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Benefits of a good snuggle

Mother hugging daughter, both smiling

I will never forget the first time they put my daughter in my arms and my sweet little baby looked up at me with big, wide eyes. It must have been hours of hugging and snuggling before I put her down.

In the following months, as she grew, I got a lot of unsolicited advice from people telling me to “make sure you don’t hold her too much,” and “put her down, you’ll spoil her.” But in my mind, there was no limit to snuggle time. And my instincts were correct. There are several proven benefits to hugging your baby.

Many studies show that your loving touch is essential for your baby’s developing brain. And cuddling also reduces their anxiety and helps create calmer kids. When my daughter became a toddler and began to throw tantrums, I learned the best way to get her attention was to embrace her. Frustration and yelling just fuels more frustration and yelling. Holding her close calms both of us down, and then I’m able to talk with her about why her behavior was inappropriate. This routine act of love has had lasting positive effects. It has given her a way to learn to deal with her emotions calmly and shown her healthy ways to communicate.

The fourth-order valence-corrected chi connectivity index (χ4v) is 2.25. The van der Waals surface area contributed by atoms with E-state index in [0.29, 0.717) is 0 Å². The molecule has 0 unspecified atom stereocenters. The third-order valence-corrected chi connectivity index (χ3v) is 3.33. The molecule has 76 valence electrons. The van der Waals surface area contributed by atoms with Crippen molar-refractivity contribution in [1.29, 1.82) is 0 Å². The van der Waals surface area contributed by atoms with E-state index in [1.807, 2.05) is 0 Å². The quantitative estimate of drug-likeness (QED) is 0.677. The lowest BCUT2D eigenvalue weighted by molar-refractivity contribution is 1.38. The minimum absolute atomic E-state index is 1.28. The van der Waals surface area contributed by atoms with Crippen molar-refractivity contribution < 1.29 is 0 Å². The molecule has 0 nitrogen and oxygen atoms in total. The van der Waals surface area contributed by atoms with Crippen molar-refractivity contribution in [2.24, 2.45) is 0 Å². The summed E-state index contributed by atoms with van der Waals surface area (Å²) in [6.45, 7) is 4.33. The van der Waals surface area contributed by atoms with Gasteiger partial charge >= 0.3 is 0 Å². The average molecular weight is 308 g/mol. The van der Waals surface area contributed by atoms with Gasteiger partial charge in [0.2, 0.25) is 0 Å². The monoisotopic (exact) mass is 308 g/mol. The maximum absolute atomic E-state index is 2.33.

Research shows even more benefits for your child’s lifelong health and well-being. Several studies have related the happiness of adults to how affectionate their parents were with them when they were babies. Researchers said this was a result of oxytocin, the natural chemical released when you feel love and affection, being produced more in children with affectionate parents. Hugging and snuggling helps children grow and be healthier, too, as oxytocin increases growth and nerve hormones, giving a boost to your child’s physical development, and also strengthens their immune system.

These days, getting my toddler up in the morning can be rough. But on the days I have a few extra minutes, I wake her up and whisper, “You want to snuggle for a few minutes?” Her little head pops up, she grabs her blanket and pillow and jumps into my bed and in my arms. These are my most cherished moments. Despite knowing all these benefits to hugging my baby, the biggest benefit to me is the way it makes ME feel. 

Nicole Yezzi is an executive staff assistant at First Things First. You can reach her at nyezzi@firstthingsfirst.org

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